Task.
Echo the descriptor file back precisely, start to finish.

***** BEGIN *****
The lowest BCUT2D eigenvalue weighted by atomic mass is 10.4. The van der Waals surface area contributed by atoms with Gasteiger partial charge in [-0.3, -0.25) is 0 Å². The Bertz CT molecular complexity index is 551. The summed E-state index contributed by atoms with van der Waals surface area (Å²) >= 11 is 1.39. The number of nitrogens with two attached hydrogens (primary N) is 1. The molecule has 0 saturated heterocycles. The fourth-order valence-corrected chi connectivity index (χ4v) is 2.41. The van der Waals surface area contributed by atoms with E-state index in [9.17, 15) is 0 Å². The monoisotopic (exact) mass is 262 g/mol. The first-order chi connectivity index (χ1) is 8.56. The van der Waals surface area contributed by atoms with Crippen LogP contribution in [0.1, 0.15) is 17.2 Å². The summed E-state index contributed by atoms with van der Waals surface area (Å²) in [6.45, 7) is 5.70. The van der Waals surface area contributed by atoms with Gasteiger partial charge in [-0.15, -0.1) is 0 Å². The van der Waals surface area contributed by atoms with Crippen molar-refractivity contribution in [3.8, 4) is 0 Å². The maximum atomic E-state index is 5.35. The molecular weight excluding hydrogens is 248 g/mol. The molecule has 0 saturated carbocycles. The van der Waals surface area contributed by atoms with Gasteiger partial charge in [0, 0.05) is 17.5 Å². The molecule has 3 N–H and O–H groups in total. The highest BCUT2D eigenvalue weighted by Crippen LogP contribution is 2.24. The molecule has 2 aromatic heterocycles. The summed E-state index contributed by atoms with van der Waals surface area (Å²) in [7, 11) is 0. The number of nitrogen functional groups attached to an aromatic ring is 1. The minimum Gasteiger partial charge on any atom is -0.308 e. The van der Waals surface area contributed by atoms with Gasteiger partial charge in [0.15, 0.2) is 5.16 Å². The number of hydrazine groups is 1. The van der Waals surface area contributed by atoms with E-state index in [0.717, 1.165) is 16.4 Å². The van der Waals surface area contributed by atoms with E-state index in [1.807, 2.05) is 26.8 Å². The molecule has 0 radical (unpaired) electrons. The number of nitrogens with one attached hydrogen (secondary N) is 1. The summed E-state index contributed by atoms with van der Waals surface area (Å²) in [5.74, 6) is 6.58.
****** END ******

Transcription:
The lowest BCUT2D eigenvalue weighted by atomic mass is 10.4. The van der Waals surface area contributed by atoms with Gasteiger partial charge in [-0.3, -0.25) is 0 Å². The Bertz CT molecular complexity index is 551. The summed E-state index contributed by atoms with van der Waals surface area (Å²) >= 11 is 1.39. The number of nitrogens with two attached hydrogens (primary N) is 1. The molecule has 0 saturated heterocycles. The fourth-order valence-corrected chi connectivity index (χ4v) is 2.41. The van der Waals surface area contributed by atoms with E-state index in [9.17, 15) is 0 Å². The monoisotopic (exact) mass is 262 g/mol. The first-order chi connectivity index (χ1) is 8.56. The van der Waals surface area contributed by atoms with Crippen LogP contribution in [0.1, 0.15) is 17.2 Å². The summed E-state index contributed by atoms with van der Waals surface area (Å²) in [6.45, 7) is 5.70. The van der Waals surface area contributed by atoms with Gasteiger partial charge in [-0.15, -0.1) is 0 Å². The van der Waals surface area contributed by atoms with Crippen molar-refractivity contribution in [3.8, 4) is 0 Å². The maximum atomic E-state index is 5.35. The molecular weight excluding hydrogens is 248 g/mol. The molecule has 0 saturated carbocycles. The van der Waals surface area contributed by atoms with Gasteiger partial charge in [0, 0.05) is 17.5 Å². The molecule has 3 N–H and O–H groups in total. The highest BCUT2D eigenvalue weighted by Crippen LogP contribution is 2.24. The molecule has 2 aromatic heterocycles. The summed E-state index contributed by atoms with van der Waals surface area (Å²) in [7, 11) is 0. The number of nitrogen functional groups attached to an aromatic ring is 1. The minimum Gasteiger partial charge on any atom is -0.308 e. The van der Waals surface area contributed by atoms with Gasteiger partial charge in [0.15, 0.2) is 5.16 Å². The number of hydrazine groups is 1. The van der Waals surface area contributed by atoms with E-state index in [0.717, 1.165) is 16.4 Å². The van der Waals surface area contributed by atoms with E-state index in [1.807, 2.05) is 26.8 Å². The molecule has 0 radical (unpaired) electrons. The number of nitrogens with one attached hydrogen (secondary N) is 1. The summed E-state index contributed by atoms with van der Waals surface area (Å²) in [5.74, 6) is 6.58.